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Re: White paper of proposed architecture for NSTIC

From: Anders Rundgren <anders.rundgren@telia.com>
Date: Thu, 21 Jul 2011 08:29:45 +0200
Message-ID: <4E27C759.9020306@telia.com>
To: Francisco Corella <fcorella@pomcor.com>
CC: "public-identity@w3.org" <public-identity@w3.org>, "Karen P. Lewison" <kplewison@pomcor.com>
On 2011-07-21 08:00, Francisco Corella wrote:
> 
> Anders,
> 
> Really, NSTIC is not about PIV, nor about government IT, and it 
> certainly is not a low risk initiative.  If you don't believe me,
> see for yourself at http://www.nist.gov/nstic/ .

Dear Francisco,

I'm pretty versed in the NSTIC initiative.  What I also know is
that he card industry is gearing up as they believe that the
outcome will be physical distribution of smart cards.  Since the
US is also looked upon by the entire world makes NSTIC more
interesting than for example Germany's e-card.

Anyway, due to the limited functionality offered by the leading
US vendors when it comes to two-factor authentication except
using PIV (which you must support), it is hard to see that
NSTIC would go somewhere else.  I have no idea of how projects
like yours and mine could be funded and organized.  Based on
15 years of experience in this field, I think it is easier
solving the middle-east conflict than getting a working
consumer 2FA (2 factor auth) solution off the ground.

Well, Apple can do it and IMO they WILL do it as well.

The financial industry could have done this with almost no
money at all but they didn't.  Why?  Because they cannot fund
anything that other banks can use.  I.e. the phishing problem
is not result of criminals, it is the result of total lack
of interest in solving bigger issues.

Apple (unlike Microsoft) have HUGE ambitions establishing a
new payment infrastructure and this will take authentication
to new heights.  That they define their own silicon makes
it extremely simple bringing out stuff that we other can
only dream about...

If I were VISA I would be quite worried.

Sorry for being negative but NSTIC is already dead in the water.

Anders


> Francisco
> 
>     --------------------------------------------------------------------------------------------------------------------------------------------------------------------------------------------------------
>     *From:* Anders Rundgren <anders.rundgren@telia.com>
>     *To:* Francisco Corella <fcorella@pomcor.com>
>     *Cc:* "public-identity@w3.org" <public-identity@w3.org>; Karen P. Lewison <kplewison@pomcor.com>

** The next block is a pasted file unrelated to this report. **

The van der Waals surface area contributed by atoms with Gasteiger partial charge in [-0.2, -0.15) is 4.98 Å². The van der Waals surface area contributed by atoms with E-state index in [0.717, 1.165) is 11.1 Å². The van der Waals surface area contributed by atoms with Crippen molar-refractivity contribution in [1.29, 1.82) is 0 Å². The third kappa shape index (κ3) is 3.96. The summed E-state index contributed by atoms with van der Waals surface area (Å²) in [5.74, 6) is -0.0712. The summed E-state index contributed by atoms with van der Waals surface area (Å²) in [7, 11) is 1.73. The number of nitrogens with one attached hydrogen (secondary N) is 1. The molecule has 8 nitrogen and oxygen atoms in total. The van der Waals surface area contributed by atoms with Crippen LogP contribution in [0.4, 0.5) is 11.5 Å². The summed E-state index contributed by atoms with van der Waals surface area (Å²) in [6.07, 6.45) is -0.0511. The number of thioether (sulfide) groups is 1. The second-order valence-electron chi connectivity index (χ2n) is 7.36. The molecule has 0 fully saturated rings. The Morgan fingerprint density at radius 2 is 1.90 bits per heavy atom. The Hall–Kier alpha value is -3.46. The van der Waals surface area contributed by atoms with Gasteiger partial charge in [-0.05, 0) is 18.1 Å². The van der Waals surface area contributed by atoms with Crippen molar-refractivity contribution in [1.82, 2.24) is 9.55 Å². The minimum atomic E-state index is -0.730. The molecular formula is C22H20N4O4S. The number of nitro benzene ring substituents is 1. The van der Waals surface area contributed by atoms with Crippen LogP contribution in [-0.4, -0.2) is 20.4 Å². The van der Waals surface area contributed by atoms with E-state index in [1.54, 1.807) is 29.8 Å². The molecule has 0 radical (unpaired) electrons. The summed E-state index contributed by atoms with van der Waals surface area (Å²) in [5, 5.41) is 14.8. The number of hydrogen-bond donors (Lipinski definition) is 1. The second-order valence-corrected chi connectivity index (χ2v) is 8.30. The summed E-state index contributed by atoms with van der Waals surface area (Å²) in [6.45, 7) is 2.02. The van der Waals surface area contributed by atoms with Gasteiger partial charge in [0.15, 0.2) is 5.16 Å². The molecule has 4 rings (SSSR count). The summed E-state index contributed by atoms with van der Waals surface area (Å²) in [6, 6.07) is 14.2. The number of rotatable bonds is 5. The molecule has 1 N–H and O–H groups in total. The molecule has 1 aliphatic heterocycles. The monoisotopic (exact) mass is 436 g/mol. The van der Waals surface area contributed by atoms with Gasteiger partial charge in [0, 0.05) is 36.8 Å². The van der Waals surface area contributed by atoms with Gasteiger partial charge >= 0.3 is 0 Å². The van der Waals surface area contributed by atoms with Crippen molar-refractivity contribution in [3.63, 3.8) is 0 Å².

>     *Sent:* Wednesday, July 20, 2011 1:23 PM
>     *Subject:* Re: White paper of proposed architecture for NSTIC
> 
>     On 2011-07-20 21:24, Francisco Corella wrote:
>     > Hi Anders,
>     >
>     >> The problem with this and similar efforts is that you need a
>     >> *platform*.
>     >>
>     >> The only party that actually has a platform worth mentioning
>     >> is Apple with their iPhone.
>     >>
>     >> Popular, can host credentials, can be on-line provisioned,
>     >> great connectivity.
>     >
>     > Why do you need a platform?  Why can't the browser manage
>     > your credentials (whether or not they are stored in a smart
>     > card).
> 
>     In the context of NSTIC we are probably talking about high-value
>     credentials.  So far such have come in "hard cases".  Browsers
>     could theoretically manage/provision credentials in smart cards
>     but neither the browser vendors nor the card vendors have shown
>     any interest in that.  My personal view is that it is *infeasible*
>     using the cards we have today because they were never designed for
>     end-user provisioning.
> 
>     Microsoft's "CertEnroll" doesn't even support PIN-codes to soft
>     tokens so we are pretty far away from gov/bank stuff.
> 
>     >> Unfortunately I don't think the NSTIC people are prepared
>     >> shelling out any money except on projects using their "own"
>     >> platform, i.e. PIV.  This platform is severely constrained
>     >> and does neither support multiple credentials nor on-line
>     >> provisioning.
>     >>
>     >> PIV doesn't fit your bank-case.
>     >>
>     >> That people outside the Feds doesn't have card readers is
>     >> also an indication how "off" this thing would be as a
>     >> foundation for a vibrant identity ecosystem.
>     >
>     > NSTIC is not about PIV. 
> 
>     The existing US government vendors believe that.  Not PIV
>     the Federal gov card but PIV as host for NSTIC credentials.
> 
>     > I believe many people involved with
>     > NSTIC think PKI certificates, such as those stored in PIV
>     > smart cards, are a thing of the past, to be replaced with
>     > "privacy-enhanced" credentials such as Idemix anonymous
>     > credentials or U-Prove tokens.  I myself think PKI
>     > certificates have an important role to play going forward,
>     > coexisting with privacy-enhanced credentials.
> 
>     Here we are exactly on the same page.
> 
>     > NSTIC is still pretty much a blank slate.  The first
>     > workshop on technology has not taken place yet.  I'm told it
>     > will take place in the Bay Area during the week of September
>     > 19.  I encourage you to attend and contribute your ideas.
> 
>     They are not ready for such ideas since it involves risks.
>     On-line provision which we both suggest (albeit in fairly
>     different ways) is out of scope for these guys which is not
>     surprising given the current state-of-the-art.
> 
>     >> Platform = HW + SW.
> 
>     Anders
> 
> 
> 
Received on Thursday, 21 July 2011 06:30:21 GMT

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